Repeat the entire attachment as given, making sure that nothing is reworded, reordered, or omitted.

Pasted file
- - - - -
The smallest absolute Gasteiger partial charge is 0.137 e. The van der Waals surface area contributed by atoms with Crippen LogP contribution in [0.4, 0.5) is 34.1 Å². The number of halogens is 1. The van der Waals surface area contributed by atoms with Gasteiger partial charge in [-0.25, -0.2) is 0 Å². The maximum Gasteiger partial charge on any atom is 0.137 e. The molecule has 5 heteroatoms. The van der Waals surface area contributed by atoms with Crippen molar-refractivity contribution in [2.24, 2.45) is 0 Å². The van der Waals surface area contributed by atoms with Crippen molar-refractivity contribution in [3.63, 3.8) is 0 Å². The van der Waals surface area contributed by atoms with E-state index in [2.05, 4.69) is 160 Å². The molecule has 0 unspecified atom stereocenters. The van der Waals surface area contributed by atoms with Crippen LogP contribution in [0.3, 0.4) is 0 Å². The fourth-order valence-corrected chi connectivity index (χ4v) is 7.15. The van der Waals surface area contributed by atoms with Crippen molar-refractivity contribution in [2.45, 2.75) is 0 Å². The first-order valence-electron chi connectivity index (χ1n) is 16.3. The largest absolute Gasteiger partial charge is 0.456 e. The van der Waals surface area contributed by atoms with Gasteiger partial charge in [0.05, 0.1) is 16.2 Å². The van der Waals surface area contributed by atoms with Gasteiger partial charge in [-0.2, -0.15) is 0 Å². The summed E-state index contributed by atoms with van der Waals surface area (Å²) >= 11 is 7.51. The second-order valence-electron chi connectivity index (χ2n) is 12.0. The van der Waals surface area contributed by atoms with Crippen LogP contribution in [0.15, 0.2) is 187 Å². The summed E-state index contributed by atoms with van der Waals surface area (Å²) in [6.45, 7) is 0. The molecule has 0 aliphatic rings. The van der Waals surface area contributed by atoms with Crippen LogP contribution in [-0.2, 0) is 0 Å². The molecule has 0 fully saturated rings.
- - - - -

The smallest absolute Gasteiger partial charge is 0.137 e. The van der Waals surface area contributed by atoms with Crippen LogP contribution in [0.4, 0.5) is 34.1 Å². The number of halogens is 1. The van der Waals surface area contributed by atoms with Gasteiger partial charge in [-0.25, -0.2) is 0 Å². The maximum Gasteiger partial charge on any atom is 0.137 e. The molecule has 5 heteroatoms. The van der Waals surface area contributed by atoms with Crippen molar-refractivity contribution in [2.24, 2.45) is 0 Å². The van der Waals surface area contributed by atoms with Crippen molar-refractivity contribution in [3.63, 3.8) is 0 Å². The van der Waals surface area contributed by atoms with E-state index in [2.05, 4.69) is 160 Å². The molecule has 0 unspecified atom stereocenters. The van der Waals surface area contributed by atoms with Crippen LogP contribution in [0.3, 0.4) is 0 Å². The fourth-order valence-corrected chi connectivity index (χ4v) is 7.15. The van der Waals surface area contributed by atoms with Crippen molar-refractivity contribution in [2.45, 2.75) is 0 Å². The first-order valence-electron chi connectivity index (χ1n) is 16.3. The largest absolute Gasteiger partial charge is 0.456 e. The van der Waals surface area contributed by atoms with Gasteiger partial charge in [0.05, 0.1) is 16.2 Å². The van der Waals surface area contributed by atoms with Gasteiger partial charge in [-0.2, -0.15) is 0 Å². The summed E-state index contributed by atoms with van der Waals surface area (Å²) >= 11 is 7.51. The second-order valence-electron chi connectivity index (χ2n) is 12.0. The van der Waals surface area contributed by atoms with Crippen LogP contribution in [0.15, 0.2) is 187 Å². The summed E-state index contributed by atoms with van der Waals surface area (Å²) in [6.45, 7) is 0. The molecule has 0 aliphatic rings. The van der Waals surface area contributed by atoms with Crippen LogP contribution in [-0.2, 0) is 0 Å². The molecule has 0 fully saturated rings.